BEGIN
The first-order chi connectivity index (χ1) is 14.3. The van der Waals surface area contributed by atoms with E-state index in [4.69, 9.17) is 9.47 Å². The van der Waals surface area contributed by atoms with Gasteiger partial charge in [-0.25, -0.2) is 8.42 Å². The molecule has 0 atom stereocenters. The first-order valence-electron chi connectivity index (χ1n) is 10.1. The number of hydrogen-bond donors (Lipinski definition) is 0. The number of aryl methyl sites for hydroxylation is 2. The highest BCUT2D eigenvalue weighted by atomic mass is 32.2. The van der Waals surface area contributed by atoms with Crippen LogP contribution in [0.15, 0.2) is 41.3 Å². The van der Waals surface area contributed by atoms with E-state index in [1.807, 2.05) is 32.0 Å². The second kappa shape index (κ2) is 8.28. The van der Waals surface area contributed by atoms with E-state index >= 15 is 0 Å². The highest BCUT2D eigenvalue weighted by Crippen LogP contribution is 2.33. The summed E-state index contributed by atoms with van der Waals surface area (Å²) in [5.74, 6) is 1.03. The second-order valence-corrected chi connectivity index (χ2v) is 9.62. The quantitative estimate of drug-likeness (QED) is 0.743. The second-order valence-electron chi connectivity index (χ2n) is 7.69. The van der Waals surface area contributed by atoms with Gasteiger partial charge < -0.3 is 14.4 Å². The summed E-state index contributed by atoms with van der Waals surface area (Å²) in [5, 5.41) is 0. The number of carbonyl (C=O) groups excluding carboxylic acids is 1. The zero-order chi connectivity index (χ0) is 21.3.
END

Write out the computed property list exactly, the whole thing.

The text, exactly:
The first-order chi connectivity index (χ1) is 14.3. The van der Waals surface area contributed by atoms with E-state index in [4.69, 9.17) is 9.47 Å². The van der Waals surface area contributed by atoms with Gasteiger partial charge in [-0.25, -0.2) is 8.42 Å². The molecule has 0 atom stereocenters. The first-order valence-electron chi connectivity index (χ1n) is 10.1. The number of hydrogen-bond donors (Lipinski definition) is 0. The number of aryl methyl sites for hydroxylation is 2. The highest BCUT2D eigenvalue weighted by atomic mass is 32.2. The van der Waals surface area contributed by atoms with Crippen LogP contribution in [0.15, 0.2) is 41.3 Å². The van der Waals surface area contributed by atoms with E-state index in [1.807, 2.05) is 32.0 Å². The second kappa shape index (κ2) is 8.28. The van der Waals surface area contributed by atoms with E-state index >= 15 is 0 Å². The highest BCUT2D eigenvalue weighted by Crippen LogP contribution is 2.33. The summed E-state index contributed by atoms with van der Waals surface area (Å²) in [5.74, 6) is 1.03. The second-order valence-corrected chi connectivity index (χ2v) is 9.62. The quantitative estimate of drug-likeness (QED) is 0.743. The second-order valence-electron chi connectivity index (χ2n) is 7.69. The van der Waals surface area contributed by atoms with Gasteiger partial charge < -0.3 is 14.4 Å². The summed E-state index contributed by atoms with van der Waals surface area (Å²) in [5, 5.41) is 0. The number of carbonyl (C=O) groups excluding carboxylic acids is 1. The zero-order chi connectivity index (χ0) is 21.3.